On, Dr. Ranit Mishori, who also has a brother with special needs, spoke about her challenges of dating as a teenager. “I did not want [my boyfriend] to see my brother. I have a younger brother with autism, and…I locked my brother up in a room so nobody could see him. And I’m very embarrassed to say that, and I’m sure I’ll be judged harshly by some of the listeners, but that’s the reality.”

When the Howl shared Mishori’s words with Ameerah, it really bothered her. She believes that no one should be embarrassed by a sibling’s disability.

“I don’t like that. That’s a really horrible thing to do. [It’s] like he’s an animal or something. He’s a human being. You’re not going to lock him in a room. [It’s] like, why are you embarrassed? He’s your brother,” Ameerah said. 

However, living with a child who has special needs isn’t easy. And in response, sometimes Ameerah may hold herself to higher expectations.

According to, “When there is a child with special needs in the family, siblings often get less attention. In addition, more may be expected of them, or they may expect more of themselves. They sometimes feel pressure to be ‘good’ or ‘perfect’ in order to make life easier for their parents.”

“In a slight way, I feel like I have to take a further role in my education [and] my grades, [because] it’s not like my brother is going to be able to become a doctor, so [I feel like] it’s kind of my job,” Ameerah said.

Like other kids with disabilities, Ameerah’s brother may face challenges when the family leaves the home.

“If we were to go out in public, and it was really loud or if he heard a child screaming, it would hurt his ears, because [he is more noise sensitive,] and that would cause us to go home, so it’s kind of hard to go out with him, but I think that’s really the only [difficulty],” Ameerah said.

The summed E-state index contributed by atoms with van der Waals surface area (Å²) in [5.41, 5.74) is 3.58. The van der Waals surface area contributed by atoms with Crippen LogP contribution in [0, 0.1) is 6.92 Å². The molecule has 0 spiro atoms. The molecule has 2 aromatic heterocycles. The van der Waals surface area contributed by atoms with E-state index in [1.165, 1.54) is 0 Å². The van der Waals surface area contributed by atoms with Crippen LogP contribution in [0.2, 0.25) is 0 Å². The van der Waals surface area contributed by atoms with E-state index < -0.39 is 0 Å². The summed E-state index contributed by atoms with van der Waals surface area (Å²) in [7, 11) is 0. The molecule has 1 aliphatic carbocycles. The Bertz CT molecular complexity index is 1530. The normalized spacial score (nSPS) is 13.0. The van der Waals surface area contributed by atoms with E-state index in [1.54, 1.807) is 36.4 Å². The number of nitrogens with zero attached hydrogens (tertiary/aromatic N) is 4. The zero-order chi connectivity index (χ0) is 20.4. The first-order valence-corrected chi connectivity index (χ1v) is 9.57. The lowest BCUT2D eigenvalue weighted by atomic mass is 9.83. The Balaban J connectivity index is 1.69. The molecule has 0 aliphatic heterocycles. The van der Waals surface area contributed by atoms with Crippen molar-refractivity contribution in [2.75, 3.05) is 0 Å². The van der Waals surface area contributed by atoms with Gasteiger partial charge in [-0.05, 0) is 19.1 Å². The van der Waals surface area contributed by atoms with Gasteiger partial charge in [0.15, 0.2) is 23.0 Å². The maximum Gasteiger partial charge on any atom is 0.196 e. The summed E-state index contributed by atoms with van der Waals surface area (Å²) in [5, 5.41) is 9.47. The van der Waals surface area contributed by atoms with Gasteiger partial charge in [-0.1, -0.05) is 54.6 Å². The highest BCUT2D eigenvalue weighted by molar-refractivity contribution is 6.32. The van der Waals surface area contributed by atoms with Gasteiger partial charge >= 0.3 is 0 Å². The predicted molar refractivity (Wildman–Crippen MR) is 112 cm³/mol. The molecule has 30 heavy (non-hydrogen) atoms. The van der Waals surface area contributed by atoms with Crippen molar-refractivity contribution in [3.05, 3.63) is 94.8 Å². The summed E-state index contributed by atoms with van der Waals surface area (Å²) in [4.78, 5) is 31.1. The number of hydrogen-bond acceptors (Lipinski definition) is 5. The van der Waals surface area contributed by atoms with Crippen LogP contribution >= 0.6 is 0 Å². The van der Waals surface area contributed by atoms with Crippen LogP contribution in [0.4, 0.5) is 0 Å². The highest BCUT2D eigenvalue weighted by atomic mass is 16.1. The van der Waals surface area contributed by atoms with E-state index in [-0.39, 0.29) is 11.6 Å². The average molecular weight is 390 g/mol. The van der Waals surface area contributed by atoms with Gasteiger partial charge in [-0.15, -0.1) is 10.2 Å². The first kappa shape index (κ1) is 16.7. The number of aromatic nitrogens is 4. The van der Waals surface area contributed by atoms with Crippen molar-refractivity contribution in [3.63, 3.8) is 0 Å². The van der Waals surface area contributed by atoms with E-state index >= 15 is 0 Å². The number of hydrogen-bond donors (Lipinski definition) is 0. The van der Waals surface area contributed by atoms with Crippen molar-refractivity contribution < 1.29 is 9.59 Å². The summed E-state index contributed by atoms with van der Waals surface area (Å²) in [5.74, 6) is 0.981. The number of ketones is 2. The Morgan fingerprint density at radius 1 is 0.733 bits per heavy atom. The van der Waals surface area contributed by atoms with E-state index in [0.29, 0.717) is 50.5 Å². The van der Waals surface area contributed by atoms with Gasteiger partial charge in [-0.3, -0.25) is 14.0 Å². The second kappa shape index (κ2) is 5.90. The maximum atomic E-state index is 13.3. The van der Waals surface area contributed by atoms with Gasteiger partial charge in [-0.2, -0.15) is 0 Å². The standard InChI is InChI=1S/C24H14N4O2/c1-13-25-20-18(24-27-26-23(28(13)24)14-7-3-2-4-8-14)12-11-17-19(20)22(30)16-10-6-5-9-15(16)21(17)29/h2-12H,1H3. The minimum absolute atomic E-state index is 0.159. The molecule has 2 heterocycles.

As she and her brother have grown up, it can be a challenge for them to find time to bond. But Ameerah continues to express care and compassion for him, supporting him and his hobbies whenever she can.

“On Saturdays, he [does horseback] riding, and I’ll be there [too]. [Horseback riding] helps him naturally have good posture. He likes it. It’s fun for him. He laughs a lot. In his way of saying that he wants to go, he [repeats], ‘Horses!’” Ameerah said.

Whether it’s supporting Ameer while he’s horseback riding or watching movies together, Ameerah looks out for her brother by acknowledging his needs and feelings in the moment. 

“I’ll just ask [my brother] if he’s bothered by [a] noise or anything, [and] if that’s the case, we’ll leave or go outside for a little bit. I sort of have an instinct [to help him],” Ameerah said.

Ameerah makes sure to support Ameer whenever possible, including on campus at Day Creek. On occasion, she even has to stand up for him.

“One time, there was this boy making fun of him in second grade, and I tried telling him to stop and that [it] wasn’t okay. But it didn’t work so we had the teacher read a book about autism. It didn’t work. He made of him the whole time. That was frustrating for me,” Ameerah said.

Despite everything that they may struggle with, there are bright sides to this family too.

“He’s a really happy kid, so he can lighten up the mood. He laughs a lot, and sometimes he sings. [There are] negatives and positives [about having a disabled sibling], but [there’s] more positive than negative,” Ameerah said.